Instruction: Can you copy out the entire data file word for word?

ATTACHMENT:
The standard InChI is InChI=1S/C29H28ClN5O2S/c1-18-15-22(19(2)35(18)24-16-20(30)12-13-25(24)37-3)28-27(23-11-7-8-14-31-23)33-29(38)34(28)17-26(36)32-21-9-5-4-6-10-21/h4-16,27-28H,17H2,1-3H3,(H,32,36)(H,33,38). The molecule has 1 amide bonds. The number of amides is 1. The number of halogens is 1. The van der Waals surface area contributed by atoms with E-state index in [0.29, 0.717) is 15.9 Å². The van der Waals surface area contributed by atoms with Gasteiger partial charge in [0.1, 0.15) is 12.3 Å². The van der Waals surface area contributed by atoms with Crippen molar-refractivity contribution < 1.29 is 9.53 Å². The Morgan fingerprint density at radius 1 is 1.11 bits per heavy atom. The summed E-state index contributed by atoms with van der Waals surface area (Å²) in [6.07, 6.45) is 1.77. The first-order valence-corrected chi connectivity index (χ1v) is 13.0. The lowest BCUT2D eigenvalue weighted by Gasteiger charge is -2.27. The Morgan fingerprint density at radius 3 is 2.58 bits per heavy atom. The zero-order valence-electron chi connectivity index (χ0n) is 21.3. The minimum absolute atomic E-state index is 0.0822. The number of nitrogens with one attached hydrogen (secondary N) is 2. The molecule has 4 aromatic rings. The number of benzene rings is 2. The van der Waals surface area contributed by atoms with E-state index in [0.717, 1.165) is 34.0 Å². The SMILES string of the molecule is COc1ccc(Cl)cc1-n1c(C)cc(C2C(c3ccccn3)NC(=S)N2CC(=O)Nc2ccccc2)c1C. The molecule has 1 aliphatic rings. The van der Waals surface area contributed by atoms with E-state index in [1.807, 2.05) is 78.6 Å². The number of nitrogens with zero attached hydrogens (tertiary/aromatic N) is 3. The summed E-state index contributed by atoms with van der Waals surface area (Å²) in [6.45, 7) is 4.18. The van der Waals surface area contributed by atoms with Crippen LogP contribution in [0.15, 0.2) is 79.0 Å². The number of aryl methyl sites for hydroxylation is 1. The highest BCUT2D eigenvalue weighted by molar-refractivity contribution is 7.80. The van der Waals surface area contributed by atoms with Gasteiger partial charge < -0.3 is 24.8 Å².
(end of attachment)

The standard InChI is InChI=1S/C29H28ClN5O2S/c1-18-15-22(19(2)35(18)24-16-20(30)12-13-25(24)37-3)28-27(23-11-7-8-14-31-23)33-29(38)34(28)17-26(36)32-21-9-5-4-6-10-21/h4-16,27-28H,17H2,1-3H3,(H,32,36)(H,33,38). The molecule has 1 amide bonds. The number of amides is 1. The number of halogens is 1. The van der Waals surface area contributed by atoms with E-state index in [0.29, 0.717) is 15.9 Å². The van der Waals surface area contributed by atoms with Gasteiger partial charge in [0.1, 0.15) is 12.3 Å². The van der Waals surface area contributed by atoms with Crippen molar-refractivity contribution < 1.29 is 9.53 Å². The Morgan fingerprint density at radius 1 is 1.11 bits per heavy atom. The summed E-state index contributed by atoms with van der Waals surface area (Å²) in [6.07, 6.45) is 1.77. The first-order valence-corrected chi connectivity index (χ1v) is 13.0. The lowest BCUT2D eigenvalue weighted by Gasteiger charge is -2.27. The Morgan fingerprint density at radius 3 is 2.58 bits per heavy atom. The zero-order valence-electron chi connectivity index (χ0n) is 21.3. The minimum absolute atomic E-state index is 0.0822. The number of nitrogens with one attached hydrogen (secondary N) is 2. The molecule has 4 aromatic rings. The number of benzene rings is 2. The van der Waals surface area contributed by atoms with E-state index in [0.717, 1.165) is 34.0 Å². The SMILES string of the molecule is COc1ccc(Cl)cc1-n1c(C)cc(C2C(c3ccccn3)NC(=S)N2CC(=O)Nc2ccccc2)c1C. The molecule has 1 aliphatic rings. The van der Waals surface area contributed by atoms with E-state index in [1.807, 2.05) is 78.6 Å². The number of nitrogens with zero attached hydrogens (tertiary/aromatic N) is 3. The summed E-state index contributed by atoms with van der Waals surface area (Å²) in [6.45, 7) is 4.18. The van der Waals surface area contributed by atoms with Crippen LogP contribution in [0.15, 0.2) is 79.0 Å². The number of aryl methyl sites for hydroxylation is 1. The highest BCUT2D eigenvalue weighted by molar-refractivity contribution is 7.80. The van der Waals surface area contributed by atoms with Gasteiger partial charge < -0.3 is 24.8 Å².